19. 19. • ADVANTAGES& DISADVANTAGES • ADVANTAGES • DISADVANTAGES • Localized delivery of drug • Sustained delivery of drug • Stabilization of drug • Decrease in dosing frequency • Reduce side effects • Improved patient compliance • Presence of substances that may be issued in the body [monomers (toxic), catalysts, additives] after Degradation • A “burst effect” or high initial drug release soon after administration is typical of most system. 19
  20. 20. • APPLICATIONS • Polymer system for gene therapy. • Biodegradable polymer for ocular, tissue engineering, vascular, orthopedic, skin adhesive & surgical glues. • Bio degradable drug system for therapeutic agents such as anti tumor, antipsychotic agent, anti-inflammatory agent. • Polymeric materials are used in and on soil to improve aeration, and promote plant growth and health. • Many biomaterials, especially heart valve replacements and blood vessels, are made of polymers like Dacron, Teflon and polyurethane. 20
  21. 21. POLYMER APPLICATION • Collagen In wound repairing • Chitosan Gelling agent • Dextran Plasma volume expander • Lectins As a mucoadhesive • Cyclodextrins, guar gum, pectin, insulin Delivery of drug to colon • Rosin As an adhesive in TDDS 21
  22. 22. CHITOSAN AS A POLYMER 22
  23. 23. • INTRODUCTION • Chitosan is a natural cationic biopolymer consequent commencing the hydrolysis of chitin. • Obtained from ecologically sound natural sources, namely crab and shrimp shell wastes. • Together with chitin, Chitosan is well thought-out the second most profuse polysaccharide subsequent to cellulose. • Chitosan is derived by the alkaline deacetylation of chitin • Chitin is an amino polysaccharide (combination of sugar and protein). 23
  24. 24. • CHEMISTRY • Chitosan is chemically (Poly[-(1, 4)-2-amino-2-deoxy-D- glucopiranose]) • Chitosan isolated from shells of shrimp, crab and lobster by treating the shells with 2.5 N NaOH at 750°C and with 1.7 N HCl at room temperature for 6 hours • The polymer differs from chitin in that a majority of the N- acetyl groups in Chitosan is hydrolyzed. • The degree of hydrolysis has a significant effect on the solubility and rheological properties of the polymer. 24
  25. 25. • APPLICATIONS • GENERAL PHARMACEUTICAL APPLICATIONS OF CHITOSAN a) Chitosan by itself is haemostatic (stops bleeding), some derivatives such as sulphated Chitosan are anticoagulants. By utilizing the haemostatic effect, Chitosan bandages and sponges we prepared for surgical treatment and wound protection. b) It has a capacity of forming film and has been suggested as a biopolymer of choice for the development of contact lenses (soft and hard contact lenses). 25
  26. 26. c) It has been used for the manufacturing of ocular bandage lenses used a protective device for acutely or chronically traumatized eyes. d) It is also useful as artificial kidney membranes because of their suitable permeability and high tensile strength. e) Used in antacids and antiulcer drugs, wound and burn healing properties, immobilization of enzymes and living cell and in ophthalmology. 26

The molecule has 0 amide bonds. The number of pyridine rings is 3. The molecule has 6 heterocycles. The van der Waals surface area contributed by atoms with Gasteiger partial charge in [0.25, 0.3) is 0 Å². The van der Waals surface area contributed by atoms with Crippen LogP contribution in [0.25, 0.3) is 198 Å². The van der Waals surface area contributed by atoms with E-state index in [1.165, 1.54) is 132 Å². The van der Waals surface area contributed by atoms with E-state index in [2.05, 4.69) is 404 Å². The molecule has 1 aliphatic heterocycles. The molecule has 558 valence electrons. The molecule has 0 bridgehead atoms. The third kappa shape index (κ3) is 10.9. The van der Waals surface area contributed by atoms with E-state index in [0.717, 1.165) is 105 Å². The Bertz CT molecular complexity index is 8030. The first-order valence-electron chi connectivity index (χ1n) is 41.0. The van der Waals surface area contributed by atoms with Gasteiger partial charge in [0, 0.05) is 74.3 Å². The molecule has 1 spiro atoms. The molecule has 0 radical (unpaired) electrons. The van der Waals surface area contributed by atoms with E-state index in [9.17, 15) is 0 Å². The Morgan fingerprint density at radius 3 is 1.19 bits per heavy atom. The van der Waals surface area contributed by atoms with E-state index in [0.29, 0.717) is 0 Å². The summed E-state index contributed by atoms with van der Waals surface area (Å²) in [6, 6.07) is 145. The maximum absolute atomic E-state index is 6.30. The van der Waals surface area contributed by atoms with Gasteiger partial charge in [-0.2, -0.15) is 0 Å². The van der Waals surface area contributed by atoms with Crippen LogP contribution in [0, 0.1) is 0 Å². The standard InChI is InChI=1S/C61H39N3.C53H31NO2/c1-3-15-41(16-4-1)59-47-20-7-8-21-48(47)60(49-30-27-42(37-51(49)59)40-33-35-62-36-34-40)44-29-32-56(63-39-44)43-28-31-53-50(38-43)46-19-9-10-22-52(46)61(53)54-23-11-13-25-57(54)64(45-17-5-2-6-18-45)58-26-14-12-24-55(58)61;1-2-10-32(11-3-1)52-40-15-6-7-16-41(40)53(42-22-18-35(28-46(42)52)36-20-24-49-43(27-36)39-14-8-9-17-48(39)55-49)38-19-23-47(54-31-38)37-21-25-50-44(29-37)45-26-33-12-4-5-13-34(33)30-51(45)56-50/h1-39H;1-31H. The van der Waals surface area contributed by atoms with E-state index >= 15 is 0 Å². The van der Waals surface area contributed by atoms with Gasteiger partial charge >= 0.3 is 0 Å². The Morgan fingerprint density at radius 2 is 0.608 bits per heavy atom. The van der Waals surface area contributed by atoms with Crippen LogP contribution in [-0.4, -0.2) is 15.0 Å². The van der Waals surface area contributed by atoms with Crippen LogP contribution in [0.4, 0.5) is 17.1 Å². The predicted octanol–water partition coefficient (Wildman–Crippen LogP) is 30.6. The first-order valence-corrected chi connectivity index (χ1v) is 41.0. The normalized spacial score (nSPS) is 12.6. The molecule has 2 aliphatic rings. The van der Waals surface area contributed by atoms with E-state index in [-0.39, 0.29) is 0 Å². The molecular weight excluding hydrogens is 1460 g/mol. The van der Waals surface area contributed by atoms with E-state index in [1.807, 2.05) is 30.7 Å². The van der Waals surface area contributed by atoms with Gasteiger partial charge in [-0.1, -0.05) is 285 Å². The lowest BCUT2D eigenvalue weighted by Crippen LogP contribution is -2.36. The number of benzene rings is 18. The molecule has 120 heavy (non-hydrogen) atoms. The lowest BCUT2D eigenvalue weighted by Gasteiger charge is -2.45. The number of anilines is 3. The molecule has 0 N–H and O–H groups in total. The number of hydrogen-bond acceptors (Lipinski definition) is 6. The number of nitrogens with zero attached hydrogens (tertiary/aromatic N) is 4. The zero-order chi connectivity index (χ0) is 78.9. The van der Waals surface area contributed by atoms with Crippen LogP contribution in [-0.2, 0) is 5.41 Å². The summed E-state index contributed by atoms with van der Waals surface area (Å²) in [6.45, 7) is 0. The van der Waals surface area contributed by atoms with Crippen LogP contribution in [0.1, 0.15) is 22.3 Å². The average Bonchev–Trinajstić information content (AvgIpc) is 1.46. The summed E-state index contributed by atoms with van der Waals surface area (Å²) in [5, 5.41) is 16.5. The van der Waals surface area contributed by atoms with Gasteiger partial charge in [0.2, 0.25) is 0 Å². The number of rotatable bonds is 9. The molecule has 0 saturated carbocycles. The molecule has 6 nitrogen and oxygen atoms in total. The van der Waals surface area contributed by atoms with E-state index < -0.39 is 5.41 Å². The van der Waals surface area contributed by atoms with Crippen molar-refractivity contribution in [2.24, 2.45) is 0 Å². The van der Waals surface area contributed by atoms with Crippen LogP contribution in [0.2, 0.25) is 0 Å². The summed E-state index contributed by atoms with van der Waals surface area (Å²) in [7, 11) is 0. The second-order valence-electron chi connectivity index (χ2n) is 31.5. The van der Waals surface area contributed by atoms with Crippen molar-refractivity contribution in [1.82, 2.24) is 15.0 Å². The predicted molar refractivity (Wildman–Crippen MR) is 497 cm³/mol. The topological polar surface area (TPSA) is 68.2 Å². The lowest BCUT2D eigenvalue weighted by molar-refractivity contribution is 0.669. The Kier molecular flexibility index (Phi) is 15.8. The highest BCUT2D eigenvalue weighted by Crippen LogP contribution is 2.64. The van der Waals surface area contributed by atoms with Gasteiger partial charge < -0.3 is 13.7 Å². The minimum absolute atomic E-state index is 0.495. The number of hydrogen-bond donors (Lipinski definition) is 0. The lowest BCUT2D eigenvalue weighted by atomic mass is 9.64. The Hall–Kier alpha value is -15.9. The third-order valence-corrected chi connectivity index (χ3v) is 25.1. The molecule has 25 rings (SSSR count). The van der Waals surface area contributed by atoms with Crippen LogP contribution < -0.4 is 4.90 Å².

27. 27. Amongthepharmaceuticalapplicationsithasbeenused asa: 1. Diluents in direct compression of tablets. 2. Binder in wet granulation 3. Slow-release of drugs from tablets and granules 4. Drug carrier in micro particle systems 5. Films controlling drug release 6. Preparation of hydrogels. 7. Wetting agent And Disintegrant 8. Agent for increasing viscosity in solutions. 9. Bio adhesive polymer 10. Site-specific drug delivery (e.g. to the stomach or colon) 11. Absorption enhancer (e.g. for nasal or oral drug delivery) 12. Carrier in relation to vaccine delivery or gene therapy 27
  28. 28. • Conclusion • Biodegradable polymer are naturally degradable polymer widely use in pharmaceutical formulation. • Biopolymers limit carbon dioxide emissions during creation, and degrade to organic matter after disposal. • Biodegradable polymers have received much more attention in the last decades due their potential applications in the fields related to environmental protection and the maintenance of physical health. 28
  29. 29. • To improve the properties of biodegradable polymers, a lot of methods have been developed, such as block copolymerization or grafting. These methods improve both the biodegradation rate and the mechanical properties of the final products. • Physical blending is another route to prepare biodegradable materials with different morphologies and physical characteristics. • Recently different studies have been reported concerning the use of nanoclay with biodegradable polymers, especially with starch. • Nano-biocomposites or bio-nanocomposites are under investigation. • Bio-polymers hold great promises for formulation development in future. 29
  30. 30. • References 1. N. K. Jain,2005, “Progress in controlled and novel drug delivery systems” CBS Publishers and Distributors , Pg no.11-14. 2. S.P. Vyas, Roop K. Khar, 2002, “Controlled drug delivery : Concept and Advances”, Vallabh Prakashan, Pg.no.97-151. 3. Sangamesh Kumbhar, et.al., 2014, “Natural and synthetic biomedical polymers”, Elsevier publication, Pg.no.280-285. 4. Ashwin Kumar, et.al., 2011, “Biodegradable Polymers and Its Applications” , International Journal of Bioscience, Biochemistry and Bioinformatics, Vol.3,Pg.no.173- 176. 5. Isabelle Vroman and Lan Tighzert,2009, “Biodegradable Polymers”, Science & medicine,Vol.2, Pg.no.307-344. 30
  31. 31. 6. Laxmi S. Nair, et.al., 2007, “Biodegradable polymer as biomaterial”, Science direct, Elsevier publication, Pg.no.762-798. 7. K. Kavitha, et.al., 2011, “Chitosan polymer as carrier in various pharmaceutical formulation : brief review”, International Journal of Applied Biology and Pharmaceutical Technology, Vol.2,Pg.no.249-258. 8. Angelica Diaz, et.al., 2014, “Synthesis, Properties and Applications of Biodegradable Polymers Derived from Diols and Dicarboxylic Acids: From Polyesters to Poly(ester amide)s’”, International Journal of Molecular Sciences, Pg.no.7064-7123. 31